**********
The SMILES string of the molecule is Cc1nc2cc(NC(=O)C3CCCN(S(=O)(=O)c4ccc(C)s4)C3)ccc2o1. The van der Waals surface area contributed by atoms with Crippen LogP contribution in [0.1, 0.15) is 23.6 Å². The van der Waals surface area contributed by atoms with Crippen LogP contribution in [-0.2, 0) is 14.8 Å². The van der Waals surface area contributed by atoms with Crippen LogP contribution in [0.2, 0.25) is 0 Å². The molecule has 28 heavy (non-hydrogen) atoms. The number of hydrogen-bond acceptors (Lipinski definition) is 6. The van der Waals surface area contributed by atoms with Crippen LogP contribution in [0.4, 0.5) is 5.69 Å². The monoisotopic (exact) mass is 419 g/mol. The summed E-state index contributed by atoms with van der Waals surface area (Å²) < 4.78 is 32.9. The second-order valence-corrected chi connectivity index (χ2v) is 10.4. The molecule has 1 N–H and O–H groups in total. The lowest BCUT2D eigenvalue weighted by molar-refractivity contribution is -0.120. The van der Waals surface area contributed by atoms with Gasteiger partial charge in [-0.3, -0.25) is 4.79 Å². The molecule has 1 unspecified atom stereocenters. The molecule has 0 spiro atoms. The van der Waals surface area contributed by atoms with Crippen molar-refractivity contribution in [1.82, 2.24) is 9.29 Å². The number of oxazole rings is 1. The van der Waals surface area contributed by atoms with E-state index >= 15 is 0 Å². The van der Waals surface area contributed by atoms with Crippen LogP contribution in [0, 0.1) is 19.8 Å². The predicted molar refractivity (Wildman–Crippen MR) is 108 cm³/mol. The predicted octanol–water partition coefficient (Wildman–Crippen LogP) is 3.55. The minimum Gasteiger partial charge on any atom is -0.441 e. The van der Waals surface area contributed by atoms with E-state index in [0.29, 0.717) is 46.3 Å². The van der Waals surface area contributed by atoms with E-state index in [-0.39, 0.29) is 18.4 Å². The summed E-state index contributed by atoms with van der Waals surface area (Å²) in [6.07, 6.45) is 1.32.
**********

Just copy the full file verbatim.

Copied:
The SMILES string of the molecule is Cc1nc2cc(NC(=O)C3CCCN(S(=O)(=O)c4ccc(C)s4)C3)ccc2o1. The van der Waals surface area contributed by atoms with Crippen LogP contribution in [0.1, 0.15) is 23.6 Å². The van der Waals surface area contributed by atoms with Crippen LogP contribution in [-0.2, 0) is 14.8 Å². The van der Waals surface area contributed by atoms with Crippen LogP contribution in [0.2, 0.25) is 0 Å². The molecule has 28 heavy (non-hydrogen) atoms. The number of hydrogen-bond acceptors (Lipinski definition) is 6. The van der Waals surface area contributed by atoms with Crippen LogP contribution in [0.4, 0.5) is 5.69 Å². The monoisotopic (exact) mass is 419 g/mol. The summed E-state index contributed by atoms with van der Waals surface area (Å²) < 4.78 is 32.9. The second-order valence-corrected chi connectivity index (χ2v) is 10.4. The molecule has 1 N–H and O–H groups in total. The lowest BCUT2D eigenvalue weighted by molar-refractivity contribution is -0.120. The van der Waals surface area contributed by atoms with Gasteiger partial charge in [-0.3, -0.25) is 4.79 Å². The molecule has 1 unspecified atom stereocenters. The molecule has 0 spiro atoms. The van der Waals surface area contributed by atoms with Crippen molar-refractivity contribution in [1.82, 2.24) is 9.29 Å². The number of oxazole rings is 1. The van der Waals surface area contributed by atoms with E-state index >= 15 is 0 Å². The van der Waals surface area contributed by atoms with Crippen LogP contribution in [0, 0.1) is 19.8 Å². The predicted molar refractivity (Wildman–Crippen MR) is 108 cm³/mol. The predicted octanol–water partition coefficient (Wildman–Crippen LogP) is 3.55. The minimum Gasteiger partial charge on any atom is -0.441 e. The van der Waals surface area contributed by atoms with E-state index in [0.29, 0.717) is 46.3 Å². The van der Waals surface area contributed by atoms with E-state index in [-0.39, 0.29) is 18.4 Å². The summed E-state index contributed by atoms with van der Waals surface area (Å²) in [6.07, 6.45) is 1.32.